than $50. Night after night, it was the same: crowds loved their
singing, but the collection plate yielded barely enough to cover their
expenses. Yet no one turned back. "All we wanted," recalled soprano
Maggie Porter, "was for Fisk to stand."
Life on the road took its toll. White and the singers endured
rheumatism, bronchitis, chronic coughs. Their clothes ran to rags. But
after the triumphant Oberlin performance, word started to spread. In
December, the Jubilee Singers appeared at Henry Ward Beecherís weekly
prayer meeting at Brooklynís Plymouth Church. "Every church wanted the
Jubilee Singers from that time on," wrote Maggie Porter. They sang for
Mark Twain, President Ulysses S. Grant, congressmen, diplomats. "These
singers," said one newspaper, "are doing a great work for humanity."
Ella Sheppard wrote, "We sang as if inspired. We not only paid the
debts at home, we carried home $20,000 with which was purchased the site
of our new school. We returned to Fisk amid great rejoicing."
After less than two weeksí rest, the singers were back on the road,
touring the Eastern United States. Eventually they would tour Europe to
universal acclaim and sing for the royal families of Holland, Germany,
and Britain. "They are real Negroes," Queen Victoria wrote in her
journal. "They come from America and have been slaves. They sing
extremely well together."
The group raised what today would be millions of dollars, but they
paid a terrible price. Worn down by the relentless schedule, an advance
man suffered a nervous breakdown. George White lost his wife to typhoid
fever. White himself nearly died of a pulmonary hemorrhage. Contralto
Minnie Tateís voice was torn to shreds. Tenor Benjamin Holmesís nagging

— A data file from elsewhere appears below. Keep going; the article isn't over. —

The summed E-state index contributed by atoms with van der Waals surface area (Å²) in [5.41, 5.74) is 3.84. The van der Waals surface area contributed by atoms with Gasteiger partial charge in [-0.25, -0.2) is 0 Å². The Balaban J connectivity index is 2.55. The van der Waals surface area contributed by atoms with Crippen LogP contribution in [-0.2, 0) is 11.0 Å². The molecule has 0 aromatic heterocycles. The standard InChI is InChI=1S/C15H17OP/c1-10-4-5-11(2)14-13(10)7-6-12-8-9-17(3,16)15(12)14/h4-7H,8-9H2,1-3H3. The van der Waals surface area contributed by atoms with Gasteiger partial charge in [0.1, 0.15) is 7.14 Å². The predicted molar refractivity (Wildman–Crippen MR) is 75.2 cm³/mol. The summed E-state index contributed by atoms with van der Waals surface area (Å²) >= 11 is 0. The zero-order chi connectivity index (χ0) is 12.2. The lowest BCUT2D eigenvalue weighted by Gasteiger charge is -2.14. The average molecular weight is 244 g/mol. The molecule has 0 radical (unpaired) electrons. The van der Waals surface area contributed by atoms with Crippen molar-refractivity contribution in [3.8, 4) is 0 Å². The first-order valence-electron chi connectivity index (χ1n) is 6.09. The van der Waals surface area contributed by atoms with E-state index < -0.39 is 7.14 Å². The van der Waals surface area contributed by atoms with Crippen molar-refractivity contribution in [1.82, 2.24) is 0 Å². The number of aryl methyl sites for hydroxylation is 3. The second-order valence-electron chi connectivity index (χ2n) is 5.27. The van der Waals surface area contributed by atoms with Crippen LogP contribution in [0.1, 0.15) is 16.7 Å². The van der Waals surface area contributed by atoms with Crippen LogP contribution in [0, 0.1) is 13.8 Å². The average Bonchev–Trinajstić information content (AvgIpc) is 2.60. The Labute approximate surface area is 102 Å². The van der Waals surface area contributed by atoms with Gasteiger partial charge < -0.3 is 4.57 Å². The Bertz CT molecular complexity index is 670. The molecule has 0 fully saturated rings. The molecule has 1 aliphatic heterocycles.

cough was caused by tuberculosis. They faced discrimination on the road
and from the press. The "New York World" called them "trained monkeys"
who sang "with a wild darky air" and the "Newark Evening Courier" listed
them as if they were items from a slave dealerís catalogue. A grueling
tour of Germany -- ninety-eight days, forty-one towns, sixty-eight
concerts -- brought with it low morale, frayed nerves, and rivalries
among the singers.
After almost seven years of touring, the Jubilee Singers returned
home. They were honored by Fisk for raising the funds to complete
Jubilee Hall and save their school.
But their contributions extended far beyond Fisk University. They had
introduced the world to the power of spirituals and challenged racial
stereotypes on two continents. "In their wake, hotels, railways,
steamship lines, and boards of education integrated their facilities.
The Jubilees not only introduced the world to the music of black
America, they championed the liberties of all Americans," says Andrew
Ward, co-writer of the documentary and author of "Dark Midnight When I
Rise: The Story of the Jubilee Singers." More than 125 years later, the
Jubilee Singers of Fisk University continue the concert tradition begun
by that courageous original chorus of former slaves.